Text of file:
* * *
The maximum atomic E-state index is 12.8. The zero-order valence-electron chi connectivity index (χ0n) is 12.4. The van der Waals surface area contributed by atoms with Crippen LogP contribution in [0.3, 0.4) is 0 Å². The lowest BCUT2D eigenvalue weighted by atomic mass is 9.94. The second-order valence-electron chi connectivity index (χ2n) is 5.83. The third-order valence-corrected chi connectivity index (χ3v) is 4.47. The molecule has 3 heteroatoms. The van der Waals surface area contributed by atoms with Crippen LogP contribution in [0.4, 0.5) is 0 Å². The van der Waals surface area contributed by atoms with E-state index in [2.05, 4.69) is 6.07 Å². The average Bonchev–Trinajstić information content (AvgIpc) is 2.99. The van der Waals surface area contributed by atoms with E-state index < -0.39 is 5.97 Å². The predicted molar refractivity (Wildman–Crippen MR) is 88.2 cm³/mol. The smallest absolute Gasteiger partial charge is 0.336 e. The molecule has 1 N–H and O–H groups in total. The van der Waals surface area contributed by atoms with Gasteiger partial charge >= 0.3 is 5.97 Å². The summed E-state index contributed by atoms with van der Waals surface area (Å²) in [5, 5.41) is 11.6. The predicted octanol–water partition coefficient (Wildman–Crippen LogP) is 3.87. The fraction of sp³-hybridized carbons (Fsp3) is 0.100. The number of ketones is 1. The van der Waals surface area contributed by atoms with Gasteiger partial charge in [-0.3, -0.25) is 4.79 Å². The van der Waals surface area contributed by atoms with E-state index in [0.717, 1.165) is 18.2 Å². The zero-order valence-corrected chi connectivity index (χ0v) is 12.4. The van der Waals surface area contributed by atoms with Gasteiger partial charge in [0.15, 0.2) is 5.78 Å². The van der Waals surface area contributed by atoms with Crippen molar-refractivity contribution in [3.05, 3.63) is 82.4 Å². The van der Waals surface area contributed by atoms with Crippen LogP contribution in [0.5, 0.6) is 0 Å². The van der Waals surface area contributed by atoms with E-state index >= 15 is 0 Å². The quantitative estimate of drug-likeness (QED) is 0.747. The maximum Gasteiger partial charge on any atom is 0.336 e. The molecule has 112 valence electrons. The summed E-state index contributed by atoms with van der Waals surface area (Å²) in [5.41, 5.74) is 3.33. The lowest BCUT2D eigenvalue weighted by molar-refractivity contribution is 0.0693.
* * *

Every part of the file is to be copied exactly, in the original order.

The maximum atomic E-state index is 12.8. The zero-order valence-electron chi connectivity index (χ0n) is 12.4. The van der Waals surface area contributed by atoms with Crippen LogP contribution in [0.3, 0.4) is 0 Å². The lowest BCUT2D eigenvalue weighted by atomic mass is 9.94. The second-order valence-electron chi connectivity index (χ2n) is 5.83. The third-order valence-corrected chi connectivity index (χ3v) is 4.47. The molecule has 3 heteroatoms. The van der Waals surface area contributed by atoms with Crippen LogP contribution in [0.4, 0.5) is 0 Å². The van der Waals surface area contributed by atoms with E-state index in [2.05, 4.69) is 6.07 Å². The average Bonchev–Trinajstić information content (AvgIpc) is 2.99. The van der Waals surface area contributed by atoms with E-state index < -0.39 is 5.97 Å². The predicted molar refractivity (Wildman–Crippen MR) is 88.2 cm³/mol. The smallest absolute Gasteiger partial charge is 0.336 e. The molecule has 1 N–H and O–H groups in total. The van der Waals surface area contributed by atoms with Gasteiger partial charge >= 0.3 is 5.97 Å². The summed E-state index contributed by atoms with van der Waals surface area (Å²) in [5, 5.41) is 11.6. The predicted octanol–water partition coefficient (Wildman–Crippen LogP) is 3.87. The fraction of sp³-hybridized carbons (Fsp3) is 0.100. The number of ketones is 1. The van der Waals surface area contributed by atoms with Gasteiger partial charge in [-0.3, -0.25) is 4.79 Å². The van der Waals surface area contributed by atoms with E-state index in [0.717, 1.165) is 18.2 Å². The zero-order valence-corrected chi connectivity index (χ0v) is 12.4. The van der Waals surface area contributed by atoms with Gasteiger partial charge in [0.15, 0.2) is 5.78 Å². The van der Waals surface area contributed by atoms with Crippen molar-refractivity contribution in [3.05, 3.63) is 82.4 Å². The van der Waals surface area contributed by atoms with Crippen LogP contribution in [0.5, 0.6) is 0 Å². The van der Waals surface area contributed by atoms with E-state index >= 15 is 0 Å². The quantitative estimate of drug-likeness (QED) is 0.747. The maximum Gasteiger partial charge on any atom is 0.336 e. The molecule has 112 valence electrons. The summed E-state index contributed by atoms with van der Waals surface area (Å²) in [5.41, 5.74) is 3.33. The lowest BCUT2D eigenvalue weighted by molar-refractivity contribution is 0.0693.